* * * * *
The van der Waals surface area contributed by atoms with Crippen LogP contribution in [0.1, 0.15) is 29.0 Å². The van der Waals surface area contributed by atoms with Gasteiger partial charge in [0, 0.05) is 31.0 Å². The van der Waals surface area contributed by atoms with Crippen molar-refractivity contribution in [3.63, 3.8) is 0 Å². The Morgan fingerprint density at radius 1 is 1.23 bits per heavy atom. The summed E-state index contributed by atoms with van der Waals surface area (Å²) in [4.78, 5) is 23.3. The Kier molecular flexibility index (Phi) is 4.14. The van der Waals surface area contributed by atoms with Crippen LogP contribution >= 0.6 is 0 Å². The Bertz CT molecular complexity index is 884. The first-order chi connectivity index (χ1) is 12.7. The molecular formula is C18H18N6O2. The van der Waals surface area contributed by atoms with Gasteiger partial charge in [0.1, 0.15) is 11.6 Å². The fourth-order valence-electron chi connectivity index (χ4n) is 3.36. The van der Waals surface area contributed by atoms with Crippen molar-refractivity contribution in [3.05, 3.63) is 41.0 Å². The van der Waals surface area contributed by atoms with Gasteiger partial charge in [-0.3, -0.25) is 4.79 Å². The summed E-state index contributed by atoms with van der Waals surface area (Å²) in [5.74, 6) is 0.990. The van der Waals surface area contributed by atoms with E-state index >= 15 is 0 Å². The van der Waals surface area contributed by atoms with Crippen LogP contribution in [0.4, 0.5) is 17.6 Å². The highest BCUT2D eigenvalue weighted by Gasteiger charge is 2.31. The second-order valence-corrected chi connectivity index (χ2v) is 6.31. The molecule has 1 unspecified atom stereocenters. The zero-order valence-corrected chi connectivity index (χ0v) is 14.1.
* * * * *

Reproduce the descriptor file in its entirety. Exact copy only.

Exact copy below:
The van der Waals surface area contributed by atoms with Crippen LogP contribution in [0.1, 0.15) is 29.0 Å². The van der Waals surface area contributed by atoms with Gasteiger partial charge in [0, 0.05) is 31.0 Å². The van der Waals surface area contributed by atoms with Crippen molar-refractivity contribution in [3.63, 3.8) is 0 Å². The Morgan fingerprint density at radius 1 is 1.23 bits per heavy atom. The summed E-state index contributed by atoms with van der Waals surface area (Å²) in [4.78, 5) is 23.3. The Kier molecular flexibility index (Phi) is 4.14. The van der Waals surface area contributed by atoms with Crippen LogP contribution >= 0.6 is 0 Å². The Bertz CT molecular complexity index is 884. The first-order chi connectivity index (χ1) is 12.7. The molecular formula is C18H18N6O2. The van der Waals surface area contributed by atoms with Gasteiger partial charge in [0.1, 0.15) is 11.6 Å². The fourth-order valence-electron chi connectivity index (χ4n) is 3.36. The van der Waals surface area contributed by atoms with Crippen molar-refractivity contribution in [3.05, 3.63) is 41.0 Å². The van der Waals surface area contributed by atoms with Gasteiger partial charge in [-0.3, -0.25) is 4.79 Å². The summed E-state index contributed by atoms with van der Waals surface area (Å²) in [5.74, 6) is 0.990. The van der Waals surface area contributed by atoms with E-state index >= 15 is 0 Å². The van der Waals surface area contributed by atoms with Crippen LogP contribution in [0.4, 0.5) is 17.6 Å². The highest BCUT2D eigenvalue weighted by Gasteiger charge is 2.31. The second-order valence-corrected chi connectivity index (χ2v) is 6.31. The molecule has 1 unspecified atom stereocenters. The zero-order valence-corrected chi connectivity index (χ0v) is 14.1.